Tuesday, 17 January 2012

A Supremely Bad Idea

A Book Review + a Rant on Conservation:

I love birds and I love reading so it's understandable that I've read many books about birding. Last year I was given the book "A Supremely Bad Idea" written by Luke Dempsey and yesterday I finished reading it.

So what's the book about?
Basically a group of 3 friends travel around the US in search of birds (sounds like a typical birder to me). They aren't doing a "Big Year", they're just out there because they want to get out and see their country and mostly because they love birding.

The book is divided into chapters corresponding to which states they visited (Arizona, Florida, Michigan, Pacific Northwest, Texas and Colorado). For each trip the author recounts their target birds, where they went, what they saw and the unexpected stories along the way.
Sort of sounds like a blog... and at times it really did feel like each chapter was one super long blog post without many photos! But the author writes in an entertaining way and offers many opportunities to laugh with (mostly at) him easily compensating for the lack of photos.

What I really like about the book is that the author describes the unexpected stories and the beautiful landscapes with equal importance as the birds. One of the main reasons I love birding is that it makes me get out there and experience so many cool things that our Earth contains.

Along the way they run into drug dealers, illegal migrants, the KKK, many law enforcement officials and a few obnoxious birders. Nothing unexpected if you're a birder!

I definitely recommend the book!



On the more serious side the author finishes with some issues of conservation. I have always assumed that all the driving around that most birders are guilty of is rather hypocritical of us.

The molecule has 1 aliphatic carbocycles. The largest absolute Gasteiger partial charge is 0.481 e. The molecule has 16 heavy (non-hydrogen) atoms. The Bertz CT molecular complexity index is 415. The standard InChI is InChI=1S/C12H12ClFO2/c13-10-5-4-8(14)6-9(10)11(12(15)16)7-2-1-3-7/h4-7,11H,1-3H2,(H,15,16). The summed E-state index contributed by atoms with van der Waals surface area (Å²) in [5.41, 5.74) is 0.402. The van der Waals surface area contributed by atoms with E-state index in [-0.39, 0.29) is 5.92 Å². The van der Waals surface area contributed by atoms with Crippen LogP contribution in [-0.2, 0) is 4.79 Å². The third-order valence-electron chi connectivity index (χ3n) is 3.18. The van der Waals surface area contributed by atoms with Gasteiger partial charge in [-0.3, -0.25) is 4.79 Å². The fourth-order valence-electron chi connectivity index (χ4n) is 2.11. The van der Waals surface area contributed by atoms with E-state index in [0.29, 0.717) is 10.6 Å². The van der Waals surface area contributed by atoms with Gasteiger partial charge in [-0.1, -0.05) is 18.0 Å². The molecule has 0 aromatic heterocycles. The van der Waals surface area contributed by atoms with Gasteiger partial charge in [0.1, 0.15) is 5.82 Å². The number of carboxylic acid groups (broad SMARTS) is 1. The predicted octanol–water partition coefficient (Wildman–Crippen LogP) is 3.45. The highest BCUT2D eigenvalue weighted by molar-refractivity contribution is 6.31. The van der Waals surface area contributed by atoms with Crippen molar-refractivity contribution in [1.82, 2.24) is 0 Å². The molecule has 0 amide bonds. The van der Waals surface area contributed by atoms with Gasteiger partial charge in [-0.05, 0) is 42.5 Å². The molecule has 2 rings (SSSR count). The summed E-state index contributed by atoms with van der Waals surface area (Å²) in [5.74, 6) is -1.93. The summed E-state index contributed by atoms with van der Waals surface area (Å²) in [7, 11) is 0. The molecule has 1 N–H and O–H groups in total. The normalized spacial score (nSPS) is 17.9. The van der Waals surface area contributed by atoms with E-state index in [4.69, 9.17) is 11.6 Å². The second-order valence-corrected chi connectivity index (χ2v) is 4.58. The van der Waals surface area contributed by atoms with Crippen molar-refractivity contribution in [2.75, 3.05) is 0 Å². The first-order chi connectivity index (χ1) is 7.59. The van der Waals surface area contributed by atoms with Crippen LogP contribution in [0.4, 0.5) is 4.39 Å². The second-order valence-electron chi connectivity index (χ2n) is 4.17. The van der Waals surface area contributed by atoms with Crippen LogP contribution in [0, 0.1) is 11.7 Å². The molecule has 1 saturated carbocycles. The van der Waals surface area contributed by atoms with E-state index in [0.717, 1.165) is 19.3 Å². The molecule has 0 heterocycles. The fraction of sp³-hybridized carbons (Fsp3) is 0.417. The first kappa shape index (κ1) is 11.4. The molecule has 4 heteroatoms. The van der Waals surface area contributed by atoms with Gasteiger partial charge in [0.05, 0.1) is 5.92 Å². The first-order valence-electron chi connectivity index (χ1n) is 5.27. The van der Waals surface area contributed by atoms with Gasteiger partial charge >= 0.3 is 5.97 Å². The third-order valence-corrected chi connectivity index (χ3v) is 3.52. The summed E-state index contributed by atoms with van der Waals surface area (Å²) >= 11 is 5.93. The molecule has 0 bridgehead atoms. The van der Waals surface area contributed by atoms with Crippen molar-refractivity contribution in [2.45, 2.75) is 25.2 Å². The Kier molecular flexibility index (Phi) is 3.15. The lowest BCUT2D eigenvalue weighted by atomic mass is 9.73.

But there's always different ways of looking at an issue. And in this case, by driving around we become eco-tourists. Even if we're visiting cities in the same province or state we're still contributing to the economy of that city/town by staying in hotels/B&B's and buying their food - if you're like me and sleep on the side of the road and bring most of the food you need with you then you at least buy fuel for the car! By doing this people may realize that there are economical benefits of ensuring that their green spaces remain and ideally grow in quantity and quality.

On the larger scale, the many birders (and other wildlife watchers) that visit Costa Rica certainly play a large role in fueling the success of their eco-tourism (for example), which in turn has ensured that the extensive national parks and protected areas remain that way and hopefully grow.


On the note of conservation:

As part of Chinese New Year celebrations in Singapore I won $188 in cash (which is about $150 Canadian). In the past I have always vowed to donate any money I win ... I don't buy lottery tickets though so I had no plans to win anything. This prize was a door prize to a dinner and I suppose it falls under that category of winning money. So I've decided to give it to Nature Conservancy Canada because I think the best way to ensure the conservation of birds (and other animals, plants, fungi..organisms) is to ensure that the habitat exists for them. And not only that, someone needs to ensure that the habitat is protected.

Trying to save a few Panda Bears here or a bunch of Spoon-billed Sandpipers there is a waste in my opinion. The reason they're dying out is because their habitats are being destroyed. One could debate that there's no point in saving Spoon-billed Sandpipers because if and when they're released they're going to keep dying for the exact same reasons they're dying now - the value in saving them is that they're enigmatic and thus help with educating people and convincing them to help out. What we really need is habitat and to stop people from killing the animals (and fewer humans on this planet, if I dare say so).

I feel that the Nature Conservancy is in line with my opinion.

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